We established our company to solve these interconnection problems and better facilitate the exchange of traffic among competitive carriers and non-carriers. With the introduction of our service, we believe we became the first carrier to provide alternative tandem services capable of alleviating the ILEC tandem exhaust problem. Our solution enables competitive carriers to exchange traffic between their networks without using an ILEC tandem for both local and long distance calls. By utilizing our managed tandem service, our customers benefit from a simplified interconnection network solution that reduces costs, increases network reliability, decreases competitive tension and adds network diversity and redundancy.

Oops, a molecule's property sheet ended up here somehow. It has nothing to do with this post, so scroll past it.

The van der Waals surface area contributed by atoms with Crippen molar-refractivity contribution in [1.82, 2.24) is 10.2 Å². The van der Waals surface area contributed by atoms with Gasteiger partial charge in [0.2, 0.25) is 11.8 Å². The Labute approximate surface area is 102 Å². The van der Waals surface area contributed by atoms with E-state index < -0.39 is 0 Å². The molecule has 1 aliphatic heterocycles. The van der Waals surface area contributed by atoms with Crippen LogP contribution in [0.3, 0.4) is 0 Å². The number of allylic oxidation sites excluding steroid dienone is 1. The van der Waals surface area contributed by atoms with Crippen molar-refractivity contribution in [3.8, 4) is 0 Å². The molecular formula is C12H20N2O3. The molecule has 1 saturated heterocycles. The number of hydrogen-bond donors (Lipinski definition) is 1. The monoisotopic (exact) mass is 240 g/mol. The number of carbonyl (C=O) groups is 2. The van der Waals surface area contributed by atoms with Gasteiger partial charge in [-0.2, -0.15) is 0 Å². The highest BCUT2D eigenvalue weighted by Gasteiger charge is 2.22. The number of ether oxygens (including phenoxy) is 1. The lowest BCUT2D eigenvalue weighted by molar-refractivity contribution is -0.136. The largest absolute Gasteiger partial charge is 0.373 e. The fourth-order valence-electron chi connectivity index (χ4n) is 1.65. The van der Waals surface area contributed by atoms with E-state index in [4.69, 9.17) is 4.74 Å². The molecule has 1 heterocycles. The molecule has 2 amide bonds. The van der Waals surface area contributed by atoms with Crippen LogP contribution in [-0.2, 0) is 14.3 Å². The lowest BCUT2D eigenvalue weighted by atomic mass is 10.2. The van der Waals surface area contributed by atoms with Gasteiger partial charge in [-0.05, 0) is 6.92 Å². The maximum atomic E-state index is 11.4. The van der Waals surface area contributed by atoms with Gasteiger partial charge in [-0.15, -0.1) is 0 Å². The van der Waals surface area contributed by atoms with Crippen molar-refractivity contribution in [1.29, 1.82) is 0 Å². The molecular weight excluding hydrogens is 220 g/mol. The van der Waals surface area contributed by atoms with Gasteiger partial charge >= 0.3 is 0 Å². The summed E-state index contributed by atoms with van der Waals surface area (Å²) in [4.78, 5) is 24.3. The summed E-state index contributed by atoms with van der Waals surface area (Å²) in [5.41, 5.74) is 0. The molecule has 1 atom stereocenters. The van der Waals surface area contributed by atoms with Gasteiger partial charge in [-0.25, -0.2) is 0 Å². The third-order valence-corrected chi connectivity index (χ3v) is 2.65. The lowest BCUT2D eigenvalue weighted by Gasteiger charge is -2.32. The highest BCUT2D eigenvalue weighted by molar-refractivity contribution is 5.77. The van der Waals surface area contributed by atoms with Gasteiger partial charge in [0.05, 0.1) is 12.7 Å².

Following the introduction of our local transit service, we began to face competition from other non-ILEC carriers, including Level 3, Hypercube and Peerless Network. Over the past several years, intensified competition led to reduced minutes of use and caused us to charge materially lower rates in various markets, including with respect to our major customers in our largest markets. Moreover, as previously noted, the other alternative for exchanging traffic prior to the commencement of our operations was for competitive carriers to install direct connections between their switches. Despite the development of a competitive tandem market, this alternative still exists, and in fact, we believe that our customers are frequently establishing direct connections between their networks, even for what might be considered, by historical standards, to be lower traffic switch pair combinations, for various reasons, including to eliminate paying a transit fee to us or one of our competitors.